- Written by Randal C. Hill Randal C. Hill
Bill Haley and His Comets recorded the first rock ’n’ roll hit: “Crazy, Man, Crazy,” a now-forgotten piece of swing-based fluff that employed teen-oriented catchphrases of the day (“solid,” “crazy,” “gone”).
Issued on Essex Records, the ditty reached No. 12 on Billboard’s 1953 singles chart. The success of “Crazy, Man, Crazy” caught the interest of industry giant Decca Records, who quickly wooed Haley away from tiny Essex and onto their powerhouse label.
On April 12, 1954, Haley and his band nervously entered Manhattan’s cavernous Pythian Temple studios to tape two songs for Decca that would become the Comets’ debut offering.
Top-notch veteran Decca producer Milt Gabler focused his energy on the “A” side, a novelty called “Thirteen Women (and Only One Man in Town),” a droll tale of 13 women and one (lucky) man who somehow survive an H-bomb explosion.
The second track scheduled was an upbeat 12-bar blues dance tune called “Rock Around the Clock.” Haley wasn’t the first to record it; “Clock” had originally been done by a rock aggregate called Sonny Dae and the Knights. Dae’s disc failed to catch fire, but Haley liked the song and had utilized it on the road for two years as a hot dance number.
“Thirteen Women” took longer than expected, and the studio clock showed only 30 minutes of the three-hour session available for the “B” side. Haley’s two quickly recorded attempts proved less than perfect.
But when time ran out, Gabler, in a deft display of recording-studio wizardry, grafted the two tracks onto one now-usable master tape.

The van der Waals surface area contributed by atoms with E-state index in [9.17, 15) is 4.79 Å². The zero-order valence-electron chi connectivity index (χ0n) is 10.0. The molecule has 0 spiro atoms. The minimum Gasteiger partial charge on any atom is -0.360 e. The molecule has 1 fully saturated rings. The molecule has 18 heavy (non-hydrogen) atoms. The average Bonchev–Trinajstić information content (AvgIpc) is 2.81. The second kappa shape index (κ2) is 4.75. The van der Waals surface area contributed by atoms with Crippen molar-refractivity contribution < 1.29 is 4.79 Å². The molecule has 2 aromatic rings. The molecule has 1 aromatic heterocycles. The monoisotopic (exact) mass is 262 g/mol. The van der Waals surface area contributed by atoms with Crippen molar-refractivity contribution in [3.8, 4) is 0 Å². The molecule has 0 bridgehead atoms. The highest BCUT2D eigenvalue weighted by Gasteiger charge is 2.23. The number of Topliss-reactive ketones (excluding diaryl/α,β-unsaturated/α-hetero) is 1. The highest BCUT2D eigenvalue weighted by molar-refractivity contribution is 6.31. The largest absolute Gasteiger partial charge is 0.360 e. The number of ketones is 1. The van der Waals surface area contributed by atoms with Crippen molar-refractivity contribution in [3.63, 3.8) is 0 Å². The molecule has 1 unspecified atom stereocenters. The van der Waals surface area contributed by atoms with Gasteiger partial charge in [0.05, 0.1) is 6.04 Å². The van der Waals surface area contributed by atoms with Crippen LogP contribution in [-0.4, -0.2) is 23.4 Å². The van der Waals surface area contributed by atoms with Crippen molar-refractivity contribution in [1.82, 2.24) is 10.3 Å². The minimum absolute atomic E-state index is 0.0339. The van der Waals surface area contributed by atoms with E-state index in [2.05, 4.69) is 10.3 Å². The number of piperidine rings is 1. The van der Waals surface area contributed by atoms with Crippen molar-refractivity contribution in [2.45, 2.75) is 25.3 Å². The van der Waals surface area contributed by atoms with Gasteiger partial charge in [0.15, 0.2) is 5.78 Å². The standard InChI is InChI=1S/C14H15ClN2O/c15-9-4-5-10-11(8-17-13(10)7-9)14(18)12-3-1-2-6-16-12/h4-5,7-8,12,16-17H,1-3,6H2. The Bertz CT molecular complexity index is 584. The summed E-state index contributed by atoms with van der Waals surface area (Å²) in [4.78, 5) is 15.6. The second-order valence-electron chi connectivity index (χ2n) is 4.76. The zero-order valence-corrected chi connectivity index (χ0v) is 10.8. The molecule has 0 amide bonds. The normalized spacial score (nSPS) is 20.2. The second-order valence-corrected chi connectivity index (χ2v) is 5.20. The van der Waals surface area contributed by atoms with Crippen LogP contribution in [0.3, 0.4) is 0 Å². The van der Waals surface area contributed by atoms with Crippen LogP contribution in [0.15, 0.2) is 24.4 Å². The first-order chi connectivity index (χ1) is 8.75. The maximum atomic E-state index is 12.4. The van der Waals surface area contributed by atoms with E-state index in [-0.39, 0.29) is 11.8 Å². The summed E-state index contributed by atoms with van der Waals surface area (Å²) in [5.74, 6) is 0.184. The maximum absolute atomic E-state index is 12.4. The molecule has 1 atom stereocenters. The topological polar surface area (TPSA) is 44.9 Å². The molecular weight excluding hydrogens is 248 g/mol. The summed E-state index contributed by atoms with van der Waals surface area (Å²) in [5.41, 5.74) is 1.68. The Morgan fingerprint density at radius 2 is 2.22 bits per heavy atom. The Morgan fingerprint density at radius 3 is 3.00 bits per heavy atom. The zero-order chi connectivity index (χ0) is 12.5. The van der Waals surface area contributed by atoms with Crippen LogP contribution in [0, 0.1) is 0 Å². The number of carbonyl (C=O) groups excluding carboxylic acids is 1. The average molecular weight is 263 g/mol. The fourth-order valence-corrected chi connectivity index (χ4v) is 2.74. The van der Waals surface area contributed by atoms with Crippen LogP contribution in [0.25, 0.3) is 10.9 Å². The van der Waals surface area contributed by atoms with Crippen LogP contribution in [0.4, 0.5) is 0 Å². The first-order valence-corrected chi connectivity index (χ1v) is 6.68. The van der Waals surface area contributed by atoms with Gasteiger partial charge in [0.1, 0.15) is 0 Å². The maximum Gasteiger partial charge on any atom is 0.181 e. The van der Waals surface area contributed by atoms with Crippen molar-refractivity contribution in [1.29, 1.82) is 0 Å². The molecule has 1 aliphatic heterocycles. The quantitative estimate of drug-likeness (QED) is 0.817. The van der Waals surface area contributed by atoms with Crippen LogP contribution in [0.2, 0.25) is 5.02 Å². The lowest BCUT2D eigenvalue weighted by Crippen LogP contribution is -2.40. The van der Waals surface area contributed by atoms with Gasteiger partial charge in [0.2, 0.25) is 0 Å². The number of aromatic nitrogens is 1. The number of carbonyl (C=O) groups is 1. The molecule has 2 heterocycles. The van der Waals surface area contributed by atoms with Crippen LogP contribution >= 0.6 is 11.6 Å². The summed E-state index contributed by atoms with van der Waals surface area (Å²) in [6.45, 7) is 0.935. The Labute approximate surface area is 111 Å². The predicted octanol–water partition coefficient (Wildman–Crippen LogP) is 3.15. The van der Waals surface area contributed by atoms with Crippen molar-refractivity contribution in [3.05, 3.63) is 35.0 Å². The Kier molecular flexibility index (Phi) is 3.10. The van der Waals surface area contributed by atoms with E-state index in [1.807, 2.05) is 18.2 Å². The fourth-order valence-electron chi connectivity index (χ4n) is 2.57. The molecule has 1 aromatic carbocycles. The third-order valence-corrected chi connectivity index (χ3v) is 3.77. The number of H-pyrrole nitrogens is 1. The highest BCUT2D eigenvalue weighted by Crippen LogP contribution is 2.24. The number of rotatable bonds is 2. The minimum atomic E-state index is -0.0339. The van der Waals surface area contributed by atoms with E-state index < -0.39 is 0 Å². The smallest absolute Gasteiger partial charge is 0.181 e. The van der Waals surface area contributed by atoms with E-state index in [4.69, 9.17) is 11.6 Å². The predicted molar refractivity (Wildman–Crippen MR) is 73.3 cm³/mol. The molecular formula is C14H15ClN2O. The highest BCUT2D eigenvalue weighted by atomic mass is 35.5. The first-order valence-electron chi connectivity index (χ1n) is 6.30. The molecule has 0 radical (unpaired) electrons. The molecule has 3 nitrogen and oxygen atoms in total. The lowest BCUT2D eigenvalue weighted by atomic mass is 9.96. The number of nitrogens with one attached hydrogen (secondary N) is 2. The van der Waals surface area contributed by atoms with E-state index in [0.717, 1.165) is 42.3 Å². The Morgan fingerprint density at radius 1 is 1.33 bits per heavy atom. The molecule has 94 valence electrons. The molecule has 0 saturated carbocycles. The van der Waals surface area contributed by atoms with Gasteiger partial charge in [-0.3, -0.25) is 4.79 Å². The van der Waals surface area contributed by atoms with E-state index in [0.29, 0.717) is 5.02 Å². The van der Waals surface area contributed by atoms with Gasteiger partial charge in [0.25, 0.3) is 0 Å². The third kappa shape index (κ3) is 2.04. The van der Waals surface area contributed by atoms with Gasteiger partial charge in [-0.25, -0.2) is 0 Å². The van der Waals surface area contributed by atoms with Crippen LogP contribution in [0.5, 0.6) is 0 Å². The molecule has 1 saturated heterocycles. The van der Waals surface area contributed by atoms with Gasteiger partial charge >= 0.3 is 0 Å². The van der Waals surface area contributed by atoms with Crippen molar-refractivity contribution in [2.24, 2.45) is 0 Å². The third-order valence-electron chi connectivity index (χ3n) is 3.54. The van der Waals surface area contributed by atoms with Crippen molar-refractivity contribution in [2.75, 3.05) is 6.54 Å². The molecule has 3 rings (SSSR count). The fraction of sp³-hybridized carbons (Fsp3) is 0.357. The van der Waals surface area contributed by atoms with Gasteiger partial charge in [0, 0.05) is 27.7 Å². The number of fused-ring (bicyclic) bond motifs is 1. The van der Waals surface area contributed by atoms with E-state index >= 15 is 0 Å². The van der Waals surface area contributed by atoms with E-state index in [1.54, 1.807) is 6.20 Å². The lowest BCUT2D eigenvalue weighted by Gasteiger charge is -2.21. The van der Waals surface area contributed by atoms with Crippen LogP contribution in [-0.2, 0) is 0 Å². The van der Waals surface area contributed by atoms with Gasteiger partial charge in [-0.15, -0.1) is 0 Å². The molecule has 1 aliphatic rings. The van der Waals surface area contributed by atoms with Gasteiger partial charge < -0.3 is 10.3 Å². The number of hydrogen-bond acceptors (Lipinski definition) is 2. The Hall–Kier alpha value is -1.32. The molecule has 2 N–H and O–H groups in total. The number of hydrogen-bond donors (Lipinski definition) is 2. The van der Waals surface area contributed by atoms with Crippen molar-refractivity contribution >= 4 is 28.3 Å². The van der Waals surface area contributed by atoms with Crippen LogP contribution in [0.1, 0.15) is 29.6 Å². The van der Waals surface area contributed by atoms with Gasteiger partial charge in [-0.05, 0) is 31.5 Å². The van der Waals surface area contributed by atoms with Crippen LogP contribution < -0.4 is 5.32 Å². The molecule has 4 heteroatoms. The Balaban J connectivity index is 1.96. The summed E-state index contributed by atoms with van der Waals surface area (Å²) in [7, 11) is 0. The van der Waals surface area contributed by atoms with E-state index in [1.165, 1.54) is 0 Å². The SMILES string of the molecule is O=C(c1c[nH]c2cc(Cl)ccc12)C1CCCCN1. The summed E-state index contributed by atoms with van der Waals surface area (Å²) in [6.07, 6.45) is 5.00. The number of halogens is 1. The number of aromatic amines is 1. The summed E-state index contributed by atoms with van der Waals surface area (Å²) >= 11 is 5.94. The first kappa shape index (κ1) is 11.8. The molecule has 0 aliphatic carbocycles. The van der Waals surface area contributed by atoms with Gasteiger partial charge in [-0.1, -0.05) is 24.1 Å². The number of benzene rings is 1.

Decca promoted “Thirteen Woman,” but deejays soon preferred the backside of the single (which was absurdly labeled a fox trot, a smooth ballroom dance). Haley’s disc squeaked onto the Billboard Top 30 for one week in 1954, and then faded into oblivion.
Young Peter Ford, the only child of Glenn Ford and Eleanor Powell, was playing some of his favorite records — at full volume — when director Richard Brooks dropped by the Ford/Powell home in Beverly Hills one evening in early 1955.
Brooks had come to chat with Glenn Ford about a movie they were working on called Blackboard Jungle, a gritty tale of inner-city juvenile delinquents based on Evan Hunter’s hit novel of the same name.
Brooks had been looking for a teen-oriented tune to use over the film’s credits. As rock ’n’ roll was just gathering momentum, the pickings for just the right song were slim back then.
But when Brooks heard “Rock Around the Clock” blasting from Peter’s room, he knew he had found the perfect musical insertion for Blackboard Jungle. Brooks borrowed the lad’s 78 RPM platter, promising to return it later (but he apparently never did).
On his website (www.peterford.com), the now-retired actor/singer/businessman states, “I played a small but pivotal role in launching a musical revolution. Thanks to a unique set of circumstances, the musical passion of a fifth-grader helped ‘Rock Around the Clock’ become, as Dick Clark called it, ‘The National Anthem of Rock ’n’ Roll.’”
Although Randal C. Hill’s heart lives in the past, the rest of him resides in Bandon, Ore. He can be reached at firstname.lastname@example.org.